Here’s a story about the sentencing of the ringleader of a human smuggling operation which brought people from Cuba, through Mexico and into the United States. Including ballplayers like the Rangers’ Leonys Martin:
The Lazo organization smuggled Cubans by boat to Mexico for $10,000 each, more for the baseball players, according to court documents. They would then usually travel to the U.S. border crossing at Laredo, Texas, and ask to be permitted to stay in the U.S. . . . Assistant U.S. Attorney Ron Davidson said migrants who couldn’t pay were held for ransom by armed guards, often threatened and sometimes beaten.
A key part of this is that U.S. policy — both the country’s and Major League Baseball’s — help create the circumstances for these kinds of crimes and excesses. The United States’ “wet foot/dry foot” rule which has us deporting Cuban refugees if intercepted at sea but not if they try to enter the U.S. on land encourages people to come through Mexico if they can. Major League Baseball’s policy subjecting Cubans who come directly to the United States from Cuba but allowing them to be free agents if they land in another country first likewise incentivizes this circuitous route.
In both cases, that empowers the middle men who, in this case, happened to be Mexican drug cartels.
In case you missed it over the weekend, the New York Yankees suffered yet another huge blow when another huge star went on the injured list. The star: Aaron Judge, who strained his oblique during Saturday’s 9-2 win over the Royals.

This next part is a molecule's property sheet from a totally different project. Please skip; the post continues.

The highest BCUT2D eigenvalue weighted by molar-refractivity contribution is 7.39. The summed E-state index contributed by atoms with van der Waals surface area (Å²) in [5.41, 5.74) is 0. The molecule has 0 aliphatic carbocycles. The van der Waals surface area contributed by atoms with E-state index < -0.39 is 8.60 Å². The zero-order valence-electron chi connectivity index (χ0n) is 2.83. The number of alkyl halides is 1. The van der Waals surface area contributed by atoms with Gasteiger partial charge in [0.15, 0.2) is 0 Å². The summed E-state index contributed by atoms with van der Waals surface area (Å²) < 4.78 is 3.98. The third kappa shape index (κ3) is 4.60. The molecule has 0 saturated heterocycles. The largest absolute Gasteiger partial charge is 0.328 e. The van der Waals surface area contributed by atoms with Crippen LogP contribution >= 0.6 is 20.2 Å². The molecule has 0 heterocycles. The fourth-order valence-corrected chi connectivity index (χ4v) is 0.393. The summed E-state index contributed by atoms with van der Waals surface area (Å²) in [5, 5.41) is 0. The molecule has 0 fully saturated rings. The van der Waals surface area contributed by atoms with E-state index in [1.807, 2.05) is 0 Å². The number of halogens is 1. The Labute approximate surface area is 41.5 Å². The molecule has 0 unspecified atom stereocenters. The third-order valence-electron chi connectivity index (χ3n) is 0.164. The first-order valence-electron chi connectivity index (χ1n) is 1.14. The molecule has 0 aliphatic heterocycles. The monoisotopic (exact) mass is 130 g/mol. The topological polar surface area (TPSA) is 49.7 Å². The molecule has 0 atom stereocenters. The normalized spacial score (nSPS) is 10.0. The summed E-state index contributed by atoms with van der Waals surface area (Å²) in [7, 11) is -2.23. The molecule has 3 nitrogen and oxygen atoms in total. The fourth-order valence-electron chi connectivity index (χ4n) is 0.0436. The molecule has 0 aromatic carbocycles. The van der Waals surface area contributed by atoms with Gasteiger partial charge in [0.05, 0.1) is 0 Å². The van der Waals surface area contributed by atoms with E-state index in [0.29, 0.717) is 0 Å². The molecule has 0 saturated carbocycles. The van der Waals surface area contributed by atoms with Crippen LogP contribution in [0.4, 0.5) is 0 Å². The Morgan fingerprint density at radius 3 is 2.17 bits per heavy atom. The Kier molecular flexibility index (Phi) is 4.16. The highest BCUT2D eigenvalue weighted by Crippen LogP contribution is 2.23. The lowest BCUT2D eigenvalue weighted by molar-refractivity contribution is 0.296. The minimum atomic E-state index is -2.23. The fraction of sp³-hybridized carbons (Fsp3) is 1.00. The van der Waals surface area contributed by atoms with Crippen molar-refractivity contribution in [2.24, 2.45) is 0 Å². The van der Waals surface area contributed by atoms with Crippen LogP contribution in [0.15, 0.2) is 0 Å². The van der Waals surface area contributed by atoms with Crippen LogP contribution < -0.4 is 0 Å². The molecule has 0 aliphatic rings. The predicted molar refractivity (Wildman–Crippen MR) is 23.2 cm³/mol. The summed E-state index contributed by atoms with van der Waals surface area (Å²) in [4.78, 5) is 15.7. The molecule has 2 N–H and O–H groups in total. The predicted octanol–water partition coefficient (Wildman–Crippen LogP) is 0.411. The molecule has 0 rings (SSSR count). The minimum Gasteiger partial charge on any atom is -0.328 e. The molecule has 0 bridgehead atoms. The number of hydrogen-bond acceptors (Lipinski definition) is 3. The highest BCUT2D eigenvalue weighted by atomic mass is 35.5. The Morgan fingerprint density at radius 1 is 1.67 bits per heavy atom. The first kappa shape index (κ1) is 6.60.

Yesterday the Yankees placed him on the injured list. In so doing, Yankees manager Aaron Boone called it a “pretty significant strain in there.” The team did not offer a timeline, but Boone said they’ll monitor Judge for a couple of weeks to see where he is. Oblique strains, however, can cause a player to miss a lot of time. Four to six weeks is not unheard of for even moderate oblique strains. Guys with major strains have missed months.
Judge is the Yankees’ 13th player currently on the injured list and is the 14th Yankees player to visit it overall on the young season. Joining him there at the moment :
It’s an All-Star team’s worth of injuries. It’s such a good group of players that Ellsbury couldn’t even make the starting lineup of the all-injured team.
Though we often ignore it in season-long narratives of successful and unsuccessful teams, choosing to focus on great or poor performances, the fact of the matter is that team health is almost always a big, big factor in who wins and who loses. No one is going to cry for the Yankees here, of course, but at some point there are just too many injuries to overcome. One has to wonder if New York has reached that point yet.